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Announcing ksqlDB 0.25.1

We are thrilled to announce ksqlDB 0.25! It comes with a slew of improvements and new features. In particular, we improved how UDAFs work with complex types like Structs and Maps to enhance popular functions like latest_by_offset and collect_list. This release also contains multiple improvements to the product, check out the highlights below and the changelog for a complete list of updates.

Improvements to Aggregate Functions

Aggregate Functions allow for powerful ways to transform a column into a new value. Previously, aggregate functions like latest_by_offset or collect_list only worked with primitive types like strings, booleans, and numeric columns. Those restrictions have been lifted, and now you can use collect_list, collect_set, earliest_by_offset, and latest_by_offset with Structs, Arrays, and Maps.

As an example, let us see collect_list in action with a Struct type.

CREATE STREAM assignments (department STRING, Person Struct) WITH (kafka_topic='assignments', value_format='json', partitions=1);

INSERT INTO assignments (department, person) VALUES ('engineering', Struct(Name :='Karen', Age := 55));
INSERT INTO assignments (department, person) VALUES ('engineering', Struct(Name :='Juliet', Age := 39));
INSERT INTO assignments (department, person) VALUES ('sales', Struct(Name :='Bellamy', Age := 27));
INSERT INTO assignments (department, person) VALUES ('sales', Struct(Name :='Will', Age := 39));

SELECT * FROM ASSIGNMENTS;

+-------------------------------------------+--------------------------------------------------------+
|DEPARTMENT                                     |PERSON                                                                  |
+-------------------------------------------+---------------------------------------------------------+
|engineering                                          |{NAME=Karen, AGE=55}                                      |
|engineering                                          |{NAME=Juliet, AGE=39}                                       |
|sales                                                        |{NAME=Bellamy, AGE=27}                                  |
|sales                                                        |{NAME=Will, AGE=39}                                          |

We can group by department and then collect the list of staff in each department.

SELECT department, collect_list(person) AS staffByDepartment
FROM assignments
GROUP BY department
EMIT CHANGES;
+--------------------------------------------+-------------------------------------------------------------------+
|DEPARTMENT                                       | STAFFBYDEPARTMENT                                                     |
+--------------------------------------------+-------------------------------------------------------------------+
|engineering                                          |[{NAME=Karen, AGE=55}, {NAME=Juliet, AGE=39}]      |
|sales                                                        |[{NAME=Bellamy, AGE=27}, {NAME=Will, AGE=39}]     |

Behind the scenes, these changes required updating how User Defined Aggregate Functions (UDAFs) work. Specifically, one can now create UDAFs where the aggregate and return types vary depending on the SQL type of the input column. For those experienced with implementing UDFs, this should sound similar to the SchemaProvider interface. A UDAF’s aggregate or map function can depend on knowing the input type, so the solution here is different.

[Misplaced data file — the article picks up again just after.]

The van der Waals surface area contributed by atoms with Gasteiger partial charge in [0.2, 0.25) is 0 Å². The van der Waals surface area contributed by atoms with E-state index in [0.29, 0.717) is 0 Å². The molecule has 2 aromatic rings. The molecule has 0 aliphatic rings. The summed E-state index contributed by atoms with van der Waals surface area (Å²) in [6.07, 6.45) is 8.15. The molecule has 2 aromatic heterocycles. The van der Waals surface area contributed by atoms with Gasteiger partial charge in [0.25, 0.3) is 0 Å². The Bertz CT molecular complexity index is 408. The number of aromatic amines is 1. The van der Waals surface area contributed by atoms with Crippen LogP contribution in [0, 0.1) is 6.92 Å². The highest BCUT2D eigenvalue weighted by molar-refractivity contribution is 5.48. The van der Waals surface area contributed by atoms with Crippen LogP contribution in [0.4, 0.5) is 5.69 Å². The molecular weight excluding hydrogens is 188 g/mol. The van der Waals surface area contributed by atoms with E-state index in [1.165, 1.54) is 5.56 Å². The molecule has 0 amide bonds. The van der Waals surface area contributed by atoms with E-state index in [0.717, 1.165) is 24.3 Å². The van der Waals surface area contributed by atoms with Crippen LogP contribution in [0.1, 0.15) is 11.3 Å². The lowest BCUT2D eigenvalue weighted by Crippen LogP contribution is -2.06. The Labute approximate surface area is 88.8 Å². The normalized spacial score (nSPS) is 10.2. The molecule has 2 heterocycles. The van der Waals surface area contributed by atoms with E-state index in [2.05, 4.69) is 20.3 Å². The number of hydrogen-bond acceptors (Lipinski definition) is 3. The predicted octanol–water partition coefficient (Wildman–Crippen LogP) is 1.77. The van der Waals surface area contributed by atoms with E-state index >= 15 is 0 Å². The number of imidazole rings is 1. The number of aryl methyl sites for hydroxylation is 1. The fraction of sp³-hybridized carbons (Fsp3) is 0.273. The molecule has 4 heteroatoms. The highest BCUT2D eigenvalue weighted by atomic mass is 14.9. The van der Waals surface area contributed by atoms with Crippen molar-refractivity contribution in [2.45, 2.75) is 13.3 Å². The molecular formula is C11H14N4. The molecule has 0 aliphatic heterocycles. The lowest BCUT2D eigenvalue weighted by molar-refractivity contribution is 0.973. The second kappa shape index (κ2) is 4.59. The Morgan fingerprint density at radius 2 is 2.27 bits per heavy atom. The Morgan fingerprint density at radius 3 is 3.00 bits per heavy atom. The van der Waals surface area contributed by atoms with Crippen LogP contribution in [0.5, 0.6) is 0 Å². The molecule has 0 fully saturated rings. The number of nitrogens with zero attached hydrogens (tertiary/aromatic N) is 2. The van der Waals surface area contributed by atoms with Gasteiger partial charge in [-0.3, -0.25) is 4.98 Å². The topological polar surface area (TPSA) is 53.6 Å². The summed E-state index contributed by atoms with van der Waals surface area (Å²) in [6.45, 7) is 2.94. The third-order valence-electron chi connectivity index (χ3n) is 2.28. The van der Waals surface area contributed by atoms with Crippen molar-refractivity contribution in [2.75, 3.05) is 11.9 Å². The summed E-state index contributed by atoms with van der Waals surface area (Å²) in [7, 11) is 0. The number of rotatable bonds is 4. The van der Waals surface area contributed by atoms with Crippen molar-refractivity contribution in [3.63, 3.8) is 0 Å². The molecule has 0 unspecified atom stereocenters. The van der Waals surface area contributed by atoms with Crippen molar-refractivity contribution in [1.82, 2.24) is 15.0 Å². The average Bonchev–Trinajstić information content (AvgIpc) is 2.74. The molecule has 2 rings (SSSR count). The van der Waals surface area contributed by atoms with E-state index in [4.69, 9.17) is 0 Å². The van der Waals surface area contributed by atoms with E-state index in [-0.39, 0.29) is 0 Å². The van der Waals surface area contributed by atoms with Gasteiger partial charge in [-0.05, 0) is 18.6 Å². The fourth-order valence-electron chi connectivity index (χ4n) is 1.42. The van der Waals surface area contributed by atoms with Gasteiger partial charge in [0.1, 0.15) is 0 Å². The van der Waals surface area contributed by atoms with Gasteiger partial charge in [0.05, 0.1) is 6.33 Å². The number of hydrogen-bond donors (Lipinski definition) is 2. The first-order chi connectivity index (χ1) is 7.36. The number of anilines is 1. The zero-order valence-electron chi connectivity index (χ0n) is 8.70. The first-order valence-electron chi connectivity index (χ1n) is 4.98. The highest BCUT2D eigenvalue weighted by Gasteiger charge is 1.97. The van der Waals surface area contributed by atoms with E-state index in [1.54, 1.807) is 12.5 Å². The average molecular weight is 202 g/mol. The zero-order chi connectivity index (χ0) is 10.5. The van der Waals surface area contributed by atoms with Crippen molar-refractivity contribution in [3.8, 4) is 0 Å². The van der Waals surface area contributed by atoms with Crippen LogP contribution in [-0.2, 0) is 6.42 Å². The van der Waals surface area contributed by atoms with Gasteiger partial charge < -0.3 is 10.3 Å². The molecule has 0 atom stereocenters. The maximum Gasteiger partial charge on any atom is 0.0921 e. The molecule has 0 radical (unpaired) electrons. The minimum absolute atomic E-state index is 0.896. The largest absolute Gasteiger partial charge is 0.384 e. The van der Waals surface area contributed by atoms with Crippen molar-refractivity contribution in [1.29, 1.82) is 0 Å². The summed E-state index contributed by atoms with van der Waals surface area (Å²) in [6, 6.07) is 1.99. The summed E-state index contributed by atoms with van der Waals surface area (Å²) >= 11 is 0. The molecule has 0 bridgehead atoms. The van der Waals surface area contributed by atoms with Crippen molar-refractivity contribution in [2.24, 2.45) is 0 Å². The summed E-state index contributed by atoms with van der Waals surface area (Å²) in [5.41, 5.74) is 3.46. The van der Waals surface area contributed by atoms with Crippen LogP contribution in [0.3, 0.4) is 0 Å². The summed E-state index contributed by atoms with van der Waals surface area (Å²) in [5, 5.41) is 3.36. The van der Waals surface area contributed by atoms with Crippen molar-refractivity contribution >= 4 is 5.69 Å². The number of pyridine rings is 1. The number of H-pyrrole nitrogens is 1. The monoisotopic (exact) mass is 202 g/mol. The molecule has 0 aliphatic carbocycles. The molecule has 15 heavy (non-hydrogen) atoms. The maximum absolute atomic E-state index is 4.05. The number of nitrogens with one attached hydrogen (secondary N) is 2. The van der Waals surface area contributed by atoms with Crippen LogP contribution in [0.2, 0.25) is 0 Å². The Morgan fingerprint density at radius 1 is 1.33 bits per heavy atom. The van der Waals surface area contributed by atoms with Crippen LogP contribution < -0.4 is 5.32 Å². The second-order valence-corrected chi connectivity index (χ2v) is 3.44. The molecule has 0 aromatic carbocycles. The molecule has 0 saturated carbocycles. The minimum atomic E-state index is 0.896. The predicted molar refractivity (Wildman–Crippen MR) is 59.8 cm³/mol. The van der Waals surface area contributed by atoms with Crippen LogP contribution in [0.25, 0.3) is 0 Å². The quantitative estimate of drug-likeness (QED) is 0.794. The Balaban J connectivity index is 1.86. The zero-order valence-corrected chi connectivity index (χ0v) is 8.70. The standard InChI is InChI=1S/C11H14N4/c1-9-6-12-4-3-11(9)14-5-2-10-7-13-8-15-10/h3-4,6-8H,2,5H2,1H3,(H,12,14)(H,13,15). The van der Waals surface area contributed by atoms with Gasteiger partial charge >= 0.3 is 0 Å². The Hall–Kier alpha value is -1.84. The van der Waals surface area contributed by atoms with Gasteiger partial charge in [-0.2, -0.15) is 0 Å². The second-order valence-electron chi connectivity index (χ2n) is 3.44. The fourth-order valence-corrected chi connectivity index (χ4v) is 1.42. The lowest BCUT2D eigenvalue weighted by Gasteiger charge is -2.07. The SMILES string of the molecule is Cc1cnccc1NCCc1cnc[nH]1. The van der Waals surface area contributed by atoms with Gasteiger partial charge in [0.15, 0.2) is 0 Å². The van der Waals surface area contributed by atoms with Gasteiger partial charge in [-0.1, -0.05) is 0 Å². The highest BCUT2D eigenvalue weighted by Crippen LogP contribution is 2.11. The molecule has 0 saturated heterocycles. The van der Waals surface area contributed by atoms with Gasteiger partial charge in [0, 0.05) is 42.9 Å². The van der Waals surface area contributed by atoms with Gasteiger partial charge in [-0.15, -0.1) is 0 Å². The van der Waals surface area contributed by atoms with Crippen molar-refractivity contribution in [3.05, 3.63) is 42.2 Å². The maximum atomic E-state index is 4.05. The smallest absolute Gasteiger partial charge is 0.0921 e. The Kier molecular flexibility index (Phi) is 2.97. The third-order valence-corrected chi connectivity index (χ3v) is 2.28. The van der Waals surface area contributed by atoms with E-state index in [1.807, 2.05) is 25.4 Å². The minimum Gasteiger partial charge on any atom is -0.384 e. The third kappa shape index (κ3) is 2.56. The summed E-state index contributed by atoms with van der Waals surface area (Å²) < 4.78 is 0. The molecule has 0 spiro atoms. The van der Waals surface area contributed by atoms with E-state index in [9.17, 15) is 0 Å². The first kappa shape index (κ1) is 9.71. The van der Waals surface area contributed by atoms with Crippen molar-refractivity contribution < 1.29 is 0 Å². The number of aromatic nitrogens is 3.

Users building UDAFs that operate on general data types will implement three new methods initializeTypeArguments(List argTypeList), getAggregateSqlType(), and getReturnSqlType(). Concrete examples are in the ksqlDB codebase here: latest_by_offset or collect_list.

You can find further documentation in the new “Dynamic UDAFs” section of the ksqlDB documentation page.

Other highlights

This release contains a multitude of other improvements, including the following.

Improved nested exception handling

Previously, if a nested function threw an exception, the column would always be null.

As an example, one may want to try to parse a column of text into a timestamp falling back to -01-01 if the column is invalid.

SELECT
parse_date(date_string, 'yyyy-MM-dd') AS parse_as_date,
parse_date(concat(date_string, '-01-01'), 'yyyy-MM-dd') AS parse_as_year,
coalesce(
  parse_date(date_string, 'yyyy-MM-dd'),
  parse_date(concat(date_string, '-01-01'), 'yyyy-MM-dd')
) as parse_as_either
FROM inputs
EMIT CHANGES;;

Starting in this release, a function that fails returns null to the calling function. This allows the coalesce and ifnull functions to have more intuitive behavior.

Custom request headers in the Java API

We now allow users to specify custom request headers for requests issued by the Java client and when applying migrations with the ksql-migrations tool. For example, in advanced networking topologies, custom headers can be leveraged by a proxy layer to control the flow of requests to the ksqlDB cluster.

Support for at-least-once semantics in the Java client push query API

This release adds support for push query continuation tokens in the Java client. This allows push queries to also have at-least-once semantics (ALOS) in the client. Users can resume streaming results from a StreamedQueryResult from the last saved continuation token by using the method continueFromLastContinuationToken(). With ALOS in the client, push queries are more robust against network failures, since the client can pick up where it left off.

Get started with ksqlDB

We’re excited to bring these features out and improve the product. For more details about the changes, please refer to the changelog. Get started with ksqlDB today, via the standalone distribution or with Confluent Cloud, and join the community to ask questions and find new resources.

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